If you're going to start off with a small tank, the same rules still apply. Allow for the tank to cycle for approximately 2 weeks. What I mean by cycle, is the tank right now is going haywire with the different levels of ammonia, nitrates and nitrites.. Those levels are fish killers. To help move your tank forward a bit faster to cycle the tank, add live bacteria and/or live plants. You're going to want to add fish last. Test your water throughout the two weeks. There are going to be days that the nitrites are higher then the nitrates and vise versa..
Once the tank has calmed down a bit, you can start to add your fish. You're going to what to start off with the hardy fish such as Zebra danios. They're very hardy fish and can handle just about anything. I'm not quite sure what fish you're interested in adding, if you want to stick with the tiny schooling fish or if you want to do something else..
Dont ever add all the fish you want at one time. The tank goes into shock and the fish are killed instantly. Add two or three at a time over a month span if not longer. Once again, start with the hardy fish first. Your pet store who you're buying fish from can help you out on that.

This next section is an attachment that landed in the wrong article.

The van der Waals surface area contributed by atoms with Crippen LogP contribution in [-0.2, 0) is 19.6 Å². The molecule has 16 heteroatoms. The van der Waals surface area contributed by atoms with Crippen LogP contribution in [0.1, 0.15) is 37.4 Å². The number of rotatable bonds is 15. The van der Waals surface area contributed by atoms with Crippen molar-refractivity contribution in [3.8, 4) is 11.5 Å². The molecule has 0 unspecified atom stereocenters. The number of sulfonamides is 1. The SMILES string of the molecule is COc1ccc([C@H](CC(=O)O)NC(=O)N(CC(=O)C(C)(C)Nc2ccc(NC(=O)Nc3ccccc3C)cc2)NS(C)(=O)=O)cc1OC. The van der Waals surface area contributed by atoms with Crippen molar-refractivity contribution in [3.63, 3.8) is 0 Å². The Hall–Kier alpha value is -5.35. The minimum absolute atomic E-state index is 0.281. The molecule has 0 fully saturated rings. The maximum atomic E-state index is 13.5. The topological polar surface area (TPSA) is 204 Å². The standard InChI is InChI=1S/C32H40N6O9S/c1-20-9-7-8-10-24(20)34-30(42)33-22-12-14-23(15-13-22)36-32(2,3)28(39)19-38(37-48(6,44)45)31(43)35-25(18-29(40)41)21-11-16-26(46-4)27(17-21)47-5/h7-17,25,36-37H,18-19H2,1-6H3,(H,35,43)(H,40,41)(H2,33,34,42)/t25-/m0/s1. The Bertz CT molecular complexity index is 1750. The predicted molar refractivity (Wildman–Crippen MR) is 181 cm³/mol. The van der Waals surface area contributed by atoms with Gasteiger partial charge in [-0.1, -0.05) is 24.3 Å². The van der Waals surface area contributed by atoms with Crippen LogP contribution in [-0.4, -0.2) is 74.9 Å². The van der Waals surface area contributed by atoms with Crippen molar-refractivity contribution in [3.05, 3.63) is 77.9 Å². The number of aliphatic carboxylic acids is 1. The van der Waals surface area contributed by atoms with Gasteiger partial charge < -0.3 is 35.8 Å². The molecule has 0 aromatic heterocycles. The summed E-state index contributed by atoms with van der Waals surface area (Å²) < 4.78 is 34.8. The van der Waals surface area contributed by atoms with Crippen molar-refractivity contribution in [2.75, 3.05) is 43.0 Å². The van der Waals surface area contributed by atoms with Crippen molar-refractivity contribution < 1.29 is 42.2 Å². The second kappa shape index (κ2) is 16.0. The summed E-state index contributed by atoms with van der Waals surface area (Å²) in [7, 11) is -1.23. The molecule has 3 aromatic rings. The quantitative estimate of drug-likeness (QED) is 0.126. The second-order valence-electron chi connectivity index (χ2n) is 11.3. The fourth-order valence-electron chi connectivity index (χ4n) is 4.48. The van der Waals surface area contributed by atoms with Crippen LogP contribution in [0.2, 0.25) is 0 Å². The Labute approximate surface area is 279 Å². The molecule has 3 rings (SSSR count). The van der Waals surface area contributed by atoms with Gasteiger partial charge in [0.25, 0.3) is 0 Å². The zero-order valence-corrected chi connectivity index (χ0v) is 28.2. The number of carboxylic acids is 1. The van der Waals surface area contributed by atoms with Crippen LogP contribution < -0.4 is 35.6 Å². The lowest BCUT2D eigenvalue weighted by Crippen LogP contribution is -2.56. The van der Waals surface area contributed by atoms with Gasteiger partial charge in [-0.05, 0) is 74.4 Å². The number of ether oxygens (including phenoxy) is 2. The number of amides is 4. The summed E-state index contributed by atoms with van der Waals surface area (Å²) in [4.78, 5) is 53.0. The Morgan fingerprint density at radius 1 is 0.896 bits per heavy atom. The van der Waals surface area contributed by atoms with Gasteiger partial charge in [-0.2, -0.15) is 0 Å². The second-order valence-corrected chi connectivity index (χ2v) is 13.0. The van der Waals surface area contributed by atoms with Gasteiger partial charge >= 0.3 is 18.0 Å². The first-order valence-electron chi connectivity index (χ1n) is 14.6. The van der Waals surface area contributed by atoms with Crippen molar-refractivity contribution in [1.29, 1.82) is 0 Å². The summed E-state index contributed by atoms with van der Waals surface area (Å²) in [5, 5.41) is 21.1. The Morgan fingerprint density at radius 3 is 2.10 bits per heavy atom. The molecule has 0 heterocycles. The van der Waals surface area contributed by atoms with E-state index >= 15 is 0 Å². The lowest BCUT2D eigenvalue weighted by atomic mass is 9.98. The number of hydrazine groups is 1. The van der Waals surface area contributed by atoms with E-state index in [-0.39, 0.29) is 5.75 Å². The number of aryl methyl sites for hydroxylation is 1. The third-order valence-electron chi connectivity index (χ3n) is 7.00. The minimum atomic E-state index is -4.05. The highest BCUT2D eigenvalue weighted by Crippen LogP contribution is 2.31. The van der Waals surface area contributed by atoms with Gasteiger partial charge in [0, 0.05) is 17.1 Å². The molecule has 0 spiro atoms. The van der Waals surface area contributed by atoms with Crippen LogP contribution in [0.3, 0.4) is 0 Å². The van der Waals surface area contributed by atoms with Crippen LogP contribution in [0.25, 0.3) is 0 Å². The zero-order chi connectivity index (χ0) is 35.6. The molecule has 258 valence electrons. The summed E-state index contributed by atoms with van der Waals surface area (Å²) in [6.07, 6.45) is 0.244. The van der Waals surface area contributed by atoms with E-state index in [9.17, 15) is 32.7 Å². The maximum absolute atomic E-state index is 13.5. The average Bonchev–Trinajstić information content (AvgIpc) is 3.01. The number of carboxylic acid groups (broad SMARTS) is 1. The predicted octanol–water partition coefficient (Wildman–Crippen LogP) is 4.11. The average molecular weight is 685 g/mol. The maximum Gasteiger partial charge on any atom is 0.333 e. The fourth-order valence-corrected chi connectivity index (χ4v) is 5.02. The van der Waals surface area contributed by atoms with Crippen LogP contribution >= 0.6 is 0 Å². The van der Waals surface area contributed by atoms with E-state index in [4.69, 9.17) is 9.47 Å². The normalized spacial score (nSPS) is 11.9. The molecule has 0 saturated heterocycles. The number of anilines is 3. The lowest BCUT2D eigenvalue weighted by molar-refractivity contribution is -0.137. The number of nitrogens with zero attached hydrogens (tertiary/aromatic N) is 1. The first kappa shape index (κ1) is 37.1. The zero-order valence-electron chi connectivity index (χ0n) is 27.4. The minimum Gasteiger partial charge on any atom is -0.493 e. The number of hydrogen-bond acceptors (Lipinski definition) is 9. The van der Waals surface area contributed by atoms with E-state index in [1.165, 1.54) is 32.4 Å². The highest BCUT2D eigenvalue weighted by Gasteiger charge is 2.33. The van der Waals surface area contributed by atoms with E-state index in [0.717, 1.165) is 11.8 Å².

Also.. Don't over populate your tank. Believe it or not, but the smaller a tank is, the harder they are to keep clean. The rule of thumb is 1 gal per 1 inch of fish.
Also, another good thing to help with your tank and making it healthy, add salt. Salt that is purchased for a freshwater aquarium adds electorlites to the water making it a healthy and stress relieving environment for the fish. Directions are on the back of the box. Adding salt also helps with disease.
If your going to be doing tropical fish, keep the water between 75-80 degrees. Some fish like it warmer.
A really good water conditioner that I would recommend would be the PRIME by Seachem.. Its a red bottle. Prime has a lot of good things in it. It has live bacteria that help out with the new tanks cycle. It also helps in maintaining healthy levels of ammonia, nitrites and nitrates.. Which should always test zero.
Marineland biowheels are very good filters. The wheel itself is going to grow good bacteria that the tank needs. You will never need to clean. It should always remain kind of dingy.
Also.. Once the tank cycles for a good month, you're going to want to start the water changes. There should be a 25% water change once a week and 50% water change once a month. Like I said, smaller tanks are harder to keep clean, so really make it a habit to get those water changes done each week! Never EVER empty the tank out completely and scrub it clean. You want to keep the good bacteria in your tank. Removing the rock and rinsing everything clean kills it off and when you put everything back together, the tank cycles all over again. Whenever the good bacteria dies, your fish die.
Also, don't worry about purchasing any type of algea eater until you see algea on your tank walls or decorations. Algea is ugly, but once algea starts to grow, that mean you have a healthy tank!
If you have any more questions just ask.. I think I covered most of the basics!